The dark and uncertain history of Valentine’s Day


courtesy of Pixabay

Billions of dollars are spent on Valentine’s Day each year. But the holiday we know today used to look a lot different.

Valentine’s Day is arguably one of the most heavily commercialized holidays currently celebrated around the world, but it didn’t always look the same as it does today. Behind the mass-produced cards and assorted chocolates lies a long and uncertain history.

The sequence of events that led to Valentine’s Day being recognizable today is not entirely conclusive. Even the identity of the person whom the holiday was named after is widely debated, although there are several theories.

Tony Silvestri, lecturer of history, provides some background for how Valentine’s Day may have started.

“From what I understand, there’s two St. Valentines, both of whom died on the same day,” said Silvestri. “The story goes that St. Valentine was a priest who would perform secret marriages for Christians in the context of persecution. And when that was discovered, he was captured and martyred.”

According to NPR, there is also a speculated connection between Valentine’s Day and an ancient Roman festival called Lupercalia.

The feast of Lupercalia involved sacrificing a goat and a dog and then using strips of their hides to strike women’s stomachs, believing that it would increase their fertility. Later in the festival, a matchmaking ritual was held where each man would draw the name of a woman from a jar and be paired with her for the remainder of the festival.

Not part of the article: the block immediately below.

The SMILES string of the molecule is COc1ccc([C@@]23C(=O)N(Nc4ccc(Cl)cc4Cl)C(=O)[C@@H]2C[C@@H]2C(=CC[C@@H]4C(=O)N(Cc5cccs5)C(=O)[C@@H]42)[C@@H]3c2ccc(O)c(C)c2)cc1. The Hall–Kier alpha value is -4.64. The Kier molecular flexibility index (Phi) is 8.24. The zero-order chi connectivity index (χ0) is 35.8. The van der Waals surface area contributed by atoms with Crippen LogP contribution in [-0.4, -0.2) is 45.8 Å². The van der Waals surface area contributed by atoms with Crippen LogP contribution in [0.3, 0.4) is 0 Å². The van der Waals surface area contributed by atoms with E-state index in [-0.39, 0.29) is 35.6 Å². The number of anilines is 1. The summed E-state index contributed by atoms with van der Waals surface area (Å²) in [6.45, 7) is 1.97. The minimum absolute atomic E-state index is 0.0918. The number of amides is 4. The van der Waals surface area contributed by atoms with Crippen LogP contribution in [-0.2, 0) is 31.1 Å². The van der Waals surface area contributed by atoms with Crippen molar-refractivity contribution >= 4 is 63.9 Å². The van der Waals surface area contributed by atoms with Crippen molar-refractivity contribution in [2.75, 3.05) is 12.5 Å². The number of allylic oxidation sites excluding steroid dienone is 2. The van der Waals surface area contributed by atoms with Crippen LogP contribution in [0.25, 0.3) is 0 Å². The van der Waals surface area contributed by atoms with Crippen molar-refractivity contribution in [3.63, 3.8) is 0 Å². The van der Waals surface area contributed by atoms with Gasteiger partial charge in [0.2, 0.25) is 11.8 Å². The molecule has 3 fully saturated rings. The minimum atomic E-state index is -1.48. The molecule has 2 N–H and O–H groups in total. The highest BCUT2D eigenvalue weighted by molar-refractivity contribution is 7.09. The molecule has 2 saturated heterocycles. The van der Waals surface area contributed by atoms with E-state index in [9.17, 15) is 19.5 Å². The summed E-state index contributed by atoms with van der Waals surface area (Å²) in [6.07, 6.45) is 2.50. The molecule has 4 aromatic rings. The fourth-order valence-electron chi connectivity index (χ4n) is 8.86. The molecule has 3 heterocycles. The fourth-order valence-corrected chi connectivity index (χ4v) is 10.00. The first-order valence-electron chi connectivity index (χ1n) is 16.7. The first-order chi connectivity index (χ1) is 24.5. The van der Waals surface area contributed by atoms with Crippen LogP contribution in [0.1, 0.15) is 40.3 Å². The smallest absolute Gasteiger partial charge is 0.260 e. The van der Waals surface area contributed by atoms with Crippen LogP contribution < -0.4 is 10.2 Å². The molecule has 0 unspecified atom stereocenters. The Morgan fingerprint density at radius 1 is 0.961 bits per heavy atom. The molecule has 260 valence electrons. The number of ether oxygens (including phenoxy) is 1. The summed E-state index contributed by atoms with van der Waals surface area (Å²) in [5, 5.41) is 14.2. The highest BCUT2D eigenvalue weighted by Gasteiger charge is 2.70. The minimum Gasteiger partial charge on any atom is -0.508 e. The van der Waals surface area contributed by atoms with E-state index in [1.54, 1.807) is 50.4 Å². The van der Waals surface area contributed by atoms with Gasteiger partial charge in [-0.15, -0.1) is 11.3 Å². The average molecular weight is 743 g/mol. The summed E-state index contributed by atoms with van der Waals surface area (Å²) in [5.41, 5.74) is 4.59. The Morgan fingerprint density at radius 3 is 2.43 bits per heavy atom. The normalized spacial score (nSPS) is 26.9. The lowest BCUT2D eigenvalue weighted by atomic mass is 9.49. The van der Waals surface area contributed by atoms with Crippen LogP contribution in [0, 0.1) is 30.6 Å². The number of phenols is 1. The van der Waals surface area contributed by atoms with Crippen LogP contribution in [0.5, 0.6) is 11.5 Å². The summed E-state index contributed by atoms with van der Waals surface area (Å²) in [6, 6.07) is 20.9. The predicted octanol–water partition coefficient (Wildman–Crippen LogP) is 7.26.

It is theorized that with the rise of Christianity, the festival was transformed into St. Valentine’s Day. However, there’s been a significant departure from these religious observances to the Valentine’s Day we experience today.

“It became a commercial holiday in the Victorian times,” said Silvestri. “Then I think the Hallmark Corporation made it into the thing that it is today where people feel obligated to spend money.”

Although Valentine’s Day is a widely celebrated holiday, some argue that the name should be changed while others say that it shouldn’t be celebrated at all. After learning more about the history behind this holiday, it is easy to understand why so many would agree with these things.

Whether it started as a tribute to a religious martyr or a fertility ritual, modern Valentine’s Day bears little resemblance to its origin. While not advocating for the cessation of the celebration, it does seem peculiar to celebrate a holiday when most people are unaware of why St. Valentine was honored, or even which St. Valentine is being commemorated.

More importantly, we should not need a single day of frantic spending to show the people in our lives that we care about them.

“If you have a beloved in your life, every day is Valentine’s Day. Give a person a gift, not because you’re obligated to. Not because some corporation tells you that today is the day that you’re supposed to give a token of your affection to the person that you love,” said Silvestri.


Edited by: Rakesh Swarnakar and Alijah McCracken